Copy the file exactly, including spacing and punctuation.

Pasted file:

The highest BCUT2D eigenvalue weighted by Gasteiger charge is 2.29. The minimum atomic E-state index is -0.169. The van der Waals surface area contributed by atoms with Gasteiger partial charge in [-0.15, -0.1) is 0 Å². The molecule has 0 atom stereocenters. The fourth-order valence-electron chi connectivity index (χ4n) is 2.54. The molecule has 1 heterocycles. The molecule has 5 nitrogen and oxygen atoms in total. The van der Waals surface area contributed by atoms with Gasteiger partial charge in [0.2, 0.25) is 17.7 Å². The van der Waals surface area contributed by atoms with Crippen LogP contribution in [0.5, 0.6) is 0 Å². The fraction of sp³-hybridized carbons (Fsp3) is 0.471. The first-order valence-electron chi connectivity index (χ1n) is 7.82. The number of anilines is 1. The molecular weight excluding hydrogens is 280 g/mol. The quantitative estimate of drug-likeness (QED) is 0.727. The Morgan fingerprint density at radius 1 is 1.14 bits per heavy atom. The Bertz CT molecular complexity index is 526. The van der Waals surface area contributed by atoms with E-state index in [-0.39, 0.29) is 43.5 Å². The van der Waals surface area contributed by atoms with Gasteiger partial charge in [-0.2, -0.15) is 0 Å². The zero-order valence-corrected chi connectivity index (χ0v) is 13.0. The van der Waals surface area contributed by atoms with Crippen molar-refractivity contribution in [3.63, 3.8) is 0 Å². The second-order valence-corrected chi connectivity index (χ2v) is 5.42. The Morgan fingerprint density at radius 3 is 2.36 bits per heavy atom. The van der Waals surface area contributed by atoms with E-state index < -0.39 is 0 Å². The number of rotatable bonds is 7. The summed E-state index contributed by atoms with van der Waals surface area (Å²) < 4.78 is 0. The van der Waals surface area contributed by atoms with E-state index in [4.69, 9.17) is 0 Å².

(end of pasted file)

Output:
The highest BCUT2D eigenvalue weighted by Gasteiger charge is 2.29. The minimum atomic E-state index is -0.169. The van der Waals surface area contributed by atoms with Gasteiger partial charge in [-0.15, -0.1) is 0 Å². The molecule has 0 atom stereocenters. The fourth-order valence-electron chi connectivity index (χ4n) is 2.54. The molecule has 1 heterocycles. The molecule has 5 nitrogen and oxygen atoms in total. The van der Waals surface area contributed by atoms with Gasteiger partial charge in [0.2, 0.25) is 17.7 Å². The van der Waals surface area contributed by atoms with Crippen LogP contribution in [0.5, 0.6) is 0 Å². The fraction of sp³-hybridized carbons (Fsp3) is 0.471. The first-order valence-electron chi connectivity index (χ1n) is 7.82. The number of anilines is 1. The molecular weight excluding hydrogens is 280 g/mol. The quantitative estimate of drug-likeness (QED) is 0.727. The Morgan fingerprint density at radius 1 is 1.14 bits per heavy atom. The Bertz CT molecular complexity index is 526. The van der Waals surface area contributed by atoms with E-state index in [-0.39, 0.29) is 43.5 Å². The van der Waals surface area contributed by atoms with Gasteiger partial charge in [-0.2, -0.15) is 0 Å². The zero-order valence-corrected chi connectivity index (χ0v) is 13.0. The van der Waals surface area contributed by atoms with Crippen molar-refractivity contribution in [3.63, 3.8) is 0 Å². The second-order valence-corrected chi connectivity index (χ2v) is 5.42. The Morgan fingerprint density at radius 3 is 2.36 bits per heavy atom. The van der Waals surface area contributed by atoms with E-state index < -0.39 is 0 Å². The number of rotatable bonds is 7. The summed E-state index contributed by atoms with van der Waals surface area (Å²) < 4.78 is 0. The van der Waals surface area contributed by atoms with E-state index in [4.69, 9.17) is 0 Å².